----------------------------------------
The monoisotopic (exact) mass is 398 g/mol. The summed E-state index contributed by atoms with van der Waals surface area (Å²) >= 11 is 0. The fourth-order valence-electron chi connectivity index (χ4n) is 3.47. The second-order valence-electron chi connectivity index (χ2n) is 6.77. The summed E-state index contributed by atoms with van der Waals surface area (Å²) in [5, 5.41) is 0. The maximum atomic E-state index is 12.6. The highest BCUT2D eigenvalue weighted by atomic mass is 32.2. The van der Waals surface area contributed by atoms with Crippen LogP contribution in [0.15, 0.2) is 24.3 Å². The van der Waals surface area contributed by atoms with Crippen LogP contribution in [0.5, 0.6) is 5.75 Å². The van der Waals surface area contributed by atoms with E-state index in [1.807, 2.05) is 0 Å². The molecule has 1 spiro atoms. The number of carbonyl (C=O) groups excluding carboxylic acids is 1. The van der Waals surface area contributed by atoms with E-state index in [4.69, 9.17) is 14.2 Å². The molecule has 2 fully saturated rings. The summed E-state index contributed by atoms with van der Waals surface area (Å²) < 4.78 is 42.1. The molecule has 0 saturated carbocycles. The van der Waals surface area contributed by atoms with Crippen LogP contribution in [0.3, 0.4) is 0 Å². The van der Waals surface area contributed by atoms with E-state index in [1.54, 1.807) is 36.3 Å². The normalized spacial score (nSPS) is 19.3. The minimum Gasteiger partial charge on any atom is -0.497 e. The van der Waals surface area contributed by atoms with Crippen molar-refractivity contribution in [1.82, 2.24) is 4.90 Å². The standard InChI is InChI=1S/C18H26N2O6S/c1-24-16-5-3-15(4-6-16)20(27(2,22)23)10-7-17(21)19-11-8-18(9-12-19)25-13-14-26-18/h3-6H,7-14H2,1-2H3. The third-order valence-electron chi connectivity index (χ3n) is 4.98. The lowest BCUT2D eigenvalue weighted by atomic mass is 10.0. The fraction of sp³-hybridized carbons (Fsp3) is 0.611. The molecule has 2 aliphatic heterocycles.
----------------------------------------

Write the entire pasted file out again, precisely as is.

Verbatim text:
The monoisotopic (exact) mass is 398 g/mol. The summed E-state index contributed by atoms with van der Waals surface area (Å²) >= 11 is 0. The fourth-order valence-electron chi connectivity index (χ4n) is 3.47. The second-order valence-electron chi connectivity index (χ2n) is 6.77. The summed E-state index contributed by atoms with van der Waals surface area (Å²) in [5, 5.41) is 0. The maximum atomic E-state index is 12.6. The highest BCUT2D eigenvalue weighted by atomic mass is 32.2. The van der Waals surface area contributed by atoms with Crippen LogP contribution in [0.15, 0.2) is 24.3 Å². The van der Waals surface area contributed by atoms with Crippen LogP contribution in [0.5, 0.6) is 5.75 Å². The van der Waals surface area contributed by atoms with E-state index in [1.807, 2.05) is 0 Å². The molecule has 1 spiro atoms. The number of carbonyl (C=O) groups excluding carboxylic acids is 1. The van der Waals surface area contributed by atoms with E-state index in [4.69, 9.17) is 14.2 Å². The molecule has 2 fully saturated rings. The summed E-state index contributed by atoms with van der Waals surface area (Å²) < 4.78 is 42.1. The molecule has 0 saturated carbocycles. The van der Waals surface area contributed by atoms with Crippen LogP contribution in [0.3, 0.4) is 0 Å². The van der Waals surface area contributed by atoms with E-state index in [1.54, 1.807) is 36.3 Å². The normalized spacial score (nSPS) is 19.3. The minimum Gasteiger partial charge on any atom is -0.497 e. The van der Waals surface area contributed by atoms with Crippen molar-refractivity contribution in [1.82, 2.24) is 4.90 Å². The standard InChI is InChI=1S/C18H26N2O6S/c1-24-16-5-3-15(4-6-16)20(27(2,22)23)10-7-17(21)19-11-8-18(9-12-19)25-13-14-26-18/h3-6H,7-14H2,1-2H3. The third-order valence-electron chi connectivity index (χ3n) is 4.98. The lowest BCUT2D eigenvalue weighted by atomic mass is 10.0. The fraction of sp³-hybridized carbons (Fsp3) is 0.611. The molecule has 2 aliphatic heterocycles.